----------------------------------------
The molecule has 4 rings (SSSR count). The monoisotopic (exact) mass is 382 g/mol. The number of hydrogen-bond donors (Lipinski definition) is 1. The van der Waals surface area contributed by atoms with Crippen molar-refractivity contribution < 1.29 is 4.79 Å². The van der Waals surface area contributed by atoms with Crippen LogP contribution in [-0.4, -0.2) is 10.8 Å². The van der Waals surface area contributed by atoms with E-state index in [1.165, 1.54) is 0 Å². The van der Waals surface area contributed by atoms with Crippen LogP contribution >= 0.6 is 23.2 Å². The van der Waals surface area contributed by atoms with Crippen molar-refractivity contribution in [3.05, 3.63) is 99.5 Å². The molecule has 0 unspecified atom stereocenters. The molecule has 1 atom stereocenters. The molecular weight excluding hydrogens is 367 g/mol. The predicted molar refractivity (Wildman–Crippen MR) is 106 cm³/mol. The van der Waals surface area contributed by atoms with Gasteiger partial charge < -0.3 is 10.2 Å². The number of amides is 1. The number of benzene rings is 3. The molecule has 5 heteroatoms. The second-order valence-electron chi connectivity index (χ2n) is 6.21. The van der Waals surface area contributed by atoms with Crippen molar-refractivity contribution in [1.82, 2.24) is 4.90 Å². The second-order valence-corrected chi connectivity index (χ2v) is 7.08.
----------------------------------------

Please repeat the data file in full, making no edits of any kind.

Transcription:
The molecule has 4 rings (SSSR count). The monoisotopic (exact) mass is 382 g/mol. The number of hydrogen-bond donors (Lipinski definition) is 1. The van der Waals surface area contributed by atoms with Crippen molar-refractivity contribution < 1.29 is 4.79 Å². The van der Waals surface area contributed by atoms with Crippen LogP contribution in [-0.4, -0.2) is 10.8 Å². The van der Waals surface area contributed by atoms with E-state index in [1.165, 1.54) is 0 Å². The van der Waals surface area contributed by atoms with Crippen LogP contribution >= 0.6 is 23.2 Å². The van der Waals surface area contributed by atoms with Crippen molar-refractivity contribution in [3.05, 3.63) is 99.5 Å². The molecule has 0 unspecified atom stereocenters. The molecule has 1 atom stereocenters. The molecular weight excluding hydrogens is 367 g/mol. The predicted molar refractivity (Wildman–Crippen MR) is 106 cm³/mol. The van der Waals surface area contributed by atoms with Gasteiger partial charge < -0.3 is 10.2 Å². The number of amides is 1. The number of benzene rings is 3. The molecule has 5 heteroatoms. The second-order valence-electron chi connectivity index (χ2n) is 6.21. The van der Waals surface area contributed by atoms with Crippen molar-refractivity contribution in [1.82, 2.24) is 4.90 Å². The second-order valence-corrected chi connectivity index (χ2v) is 7.08.